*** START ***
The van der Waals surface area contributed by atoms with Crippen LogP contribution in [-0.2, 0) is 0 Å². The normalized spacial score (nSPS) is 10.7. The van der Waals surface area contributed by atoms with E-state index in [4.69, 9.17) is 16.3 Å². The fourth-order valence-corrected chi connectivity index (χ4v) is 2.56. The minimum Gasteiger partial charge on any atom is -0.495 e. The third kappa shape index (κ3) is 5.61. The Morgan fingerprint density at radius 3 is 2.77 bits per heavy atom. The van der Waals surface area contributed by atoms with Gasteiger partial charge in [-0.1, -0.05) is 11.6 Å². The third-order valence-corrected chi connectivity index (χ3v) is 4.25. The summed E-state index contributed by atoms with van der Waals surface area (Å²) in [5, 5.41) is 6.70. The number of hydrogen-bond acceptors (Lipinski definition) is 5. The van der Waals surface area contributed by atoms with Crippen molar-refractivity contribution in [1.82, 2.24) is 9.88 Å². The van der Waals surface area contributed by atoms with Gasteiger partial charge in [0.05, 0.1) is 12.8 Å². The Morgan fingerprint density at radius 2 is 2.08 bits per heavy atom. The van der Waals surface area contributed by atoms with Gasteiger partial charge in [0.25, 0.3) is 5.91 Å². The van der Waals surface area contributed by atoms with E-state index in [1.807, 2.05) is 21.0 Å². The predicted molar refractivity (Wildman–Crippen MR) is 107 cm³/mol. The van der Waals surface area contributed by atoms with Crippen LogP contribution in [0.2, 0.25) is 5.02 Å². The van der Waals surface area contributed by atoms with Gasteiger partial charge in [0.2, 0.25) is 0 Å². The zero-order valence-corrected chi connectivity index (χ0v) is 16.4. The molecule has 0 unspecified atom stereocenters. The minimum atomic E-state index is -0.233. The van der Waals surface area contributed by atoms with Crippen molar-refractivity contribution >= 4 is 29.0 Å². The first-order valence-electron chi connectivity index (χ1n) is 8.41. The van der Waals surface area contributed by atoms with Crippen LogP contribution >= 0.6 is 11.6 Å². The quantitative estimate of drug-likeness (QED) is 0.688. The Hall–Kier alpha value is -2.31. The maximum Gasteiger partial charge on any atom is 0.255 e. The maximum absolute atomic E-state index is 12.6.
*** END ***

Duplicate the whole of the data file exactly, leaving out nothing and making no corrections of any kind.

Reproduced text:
The van der Waals surface area contributed by atoms with Crippen LogP contribution in [-0.2, 0) is 0 Å². The normalized spacial score (nSPS) is 10.7. The van der Waals surface area contributed by atoms with E-state index in [4.69, 9.17) is 16.3 Å². The fourth-order valence-corrected chi connectivity index (χ4v) is 2.56. The minimum Gasteiger partial charge on any atom is -0.495 e. The third kappa shape index (κ3) is 5.61. The Morgan fingerprint density at radius 3 is 2.77 bits per heavy atom. The van der Waals surface area contributed by atoms with Gasteiger partial charge in [-0.1, -0.05) is 11.6 Å². The third-order valence-corrected chi connectivity index (χ3v) is 4.25. The summed E-state index contributed by atoms with van der Waals surface area (Å²) in [5, 5.41) is 6.70. The number of hydrogen-bond acceptors (Lipinski definition) is 5. The van der Waals surface area contributed by atoms with Crippen molar-refractivity contribution in [1.82, 2.24) is 9.88 Å². The van der Waals surface area contributed by atoms with Gasteiger partial charge in [0.05, 0.1) is 12.8 Å². The Morgan fingerprint density at radius 2 is 2.08 bits per heavy atom. The van der Waals surface area contributed by atoms with Gasteiger partial charge in [0.25, 0.3) is 5.91 Å². The van der Waals surface area contributed by atoms with E-state index in [1.807, 2.05) is 21.0 Å². The predicted molar refractivity (Wildman–Crippen MR) is 107 cm³/mol. The van der Waals surface area contributed by atoms with Crippen LogP contribution in [0.2, 0.25) is 5.02 Å². The van der Waals surface area contributed by atoms with Gasteiger partial charge in [0.2, 0.25) is 0 Å². The zero-order valence-corrected chi connectivity index (χ0v) is 16.4. The molecule has 0 unspecified atom stereocenters. The minimum atomic E-state index is -0.233. The van der Waals surface area contributed by atoms with Crippen molar-refractivity contribution >= 4 is 29.0 Å². The first-order valence-electron chi connectivity index (χ1n) is 8.41. The van der Waals surface area contributed by atoms with Crippen LogP contribution >= 0.6 is 11.6 Å². The quantitative estimate of drug-likeness (QED) is 0.688. The Hall–Kier alpha value is -2.31. The maximum Gasteiger partial charge on any atom is 0.255 e. The maximum absolute atomic E-state index is 12.6.